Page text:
Thoughts on: The Lost Ones by Ace Atkins
4 Stars , Fiction , Latest Posts / June 4, 2012

Article first published as Book Review: The Lost Ones by Ace Atkins on Blogcritics. About: The Lost Ones by Ace Atkins is a novel taking place in the fictional Tibbehah County, Mississippi. This is the second bookin “The Ranger” series, which was also the name of the first book. 352 pages Publisher: Putnam Adult Language: English ISBN-10: 0399158766 My rating for The Lost Ones – 4 Buy this book in paper or electronic format More Books by Ace Atkins Thoughts: The Lost Ones by Ace Atkins (web­site | Face­book) returns familiar and new characters in the series. Quinn Colson, a former Army Ranger, his family, friends and nemesis. Ace Atkins, in my opinion, is one of the best and active Americana writers. I have read several of his historical fiction books (many set in the 1920s) and enjoyed them tremendously. Mr. Atkins’ foray into fiction proved to me that he is a capable writer and is here for the long haul. The author has an uncanny ability to paint a picture with few words. It’s amazing that he describes a scene or a person with just the right amount of verbiage letting the reader do most of the work according to their understanding. Atkins draws county where “new…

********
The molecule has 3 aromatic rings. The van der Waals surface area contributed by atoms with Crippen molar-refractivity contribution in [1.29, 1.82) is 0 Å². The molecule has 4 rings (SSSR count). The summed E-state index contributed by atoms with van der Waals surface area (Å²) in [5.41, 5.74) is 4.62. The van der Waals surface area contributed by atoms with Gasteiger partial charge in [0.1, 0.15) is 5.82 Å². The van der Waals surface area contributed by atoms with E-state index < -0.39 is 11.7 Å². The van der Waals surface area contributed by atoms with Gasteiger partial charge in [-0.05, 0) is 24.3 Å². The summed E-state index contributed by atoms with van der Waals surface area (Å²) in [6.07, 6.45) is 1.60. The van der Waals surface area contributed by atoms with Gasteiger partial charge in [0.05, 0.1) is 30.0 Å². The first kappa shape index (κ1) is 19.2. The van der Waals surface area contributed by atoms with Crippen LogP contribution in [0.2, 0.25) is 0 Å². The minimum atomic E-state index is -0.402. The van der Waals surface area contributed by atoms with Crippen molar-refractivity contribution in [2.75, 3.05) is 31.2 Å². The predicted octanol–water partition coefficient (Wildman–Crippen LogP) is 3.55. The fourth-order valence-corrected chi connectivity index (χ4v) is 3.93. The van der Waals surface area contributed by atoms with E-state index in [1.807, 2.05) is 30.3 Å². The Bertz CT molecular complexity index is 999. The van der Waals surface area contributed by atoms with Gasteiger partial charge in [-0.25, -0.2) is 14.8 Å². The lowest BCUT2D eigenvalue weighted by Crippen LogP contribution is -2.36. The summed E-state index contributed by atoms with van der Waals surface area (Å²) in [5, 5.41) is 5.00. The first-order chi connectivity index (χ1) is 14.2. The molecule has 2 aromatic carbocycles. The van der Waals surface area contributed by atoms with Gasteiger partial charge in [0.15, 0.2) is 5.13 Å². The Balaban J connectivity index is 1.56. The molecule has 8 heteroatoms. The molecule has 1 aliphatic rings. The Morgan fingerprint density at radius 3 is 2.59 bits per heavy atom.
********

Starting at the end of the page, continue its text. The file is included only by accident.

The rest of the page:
Book Review: Devil’s Garden by Ace Atkins
5 Stars , Historical Fiction / September 20, 2010

In “Devil’s Garden”, a historical fiction novel, author Ace Atkins recounts the events of a historic Labor Day weekend in 1921, San Francisco. On that fateful day beloved comic and silent movie star Roscoe “Fatty” Arbuckle held a weekend of drunkenness orgy (regardless of the prohibition laws) and debauchery with several friends, sans his wife of course

Book Review: Infamous by Ace Atkins
4 Stars , Historical Fiction / July 20, 2010

The story is told through the eyes of an invisible observer, a fly on the wall. We, the readers, do not hear what any of the characters think but we observe them from a close distance.The storytelling is riveting and exciting; the characters are interesting, engaging and dimensional. I don’t know if Mr. Atkins meant to make George Kelly a likable figure, but to me he was the most likeable person in this unique cast of characters.

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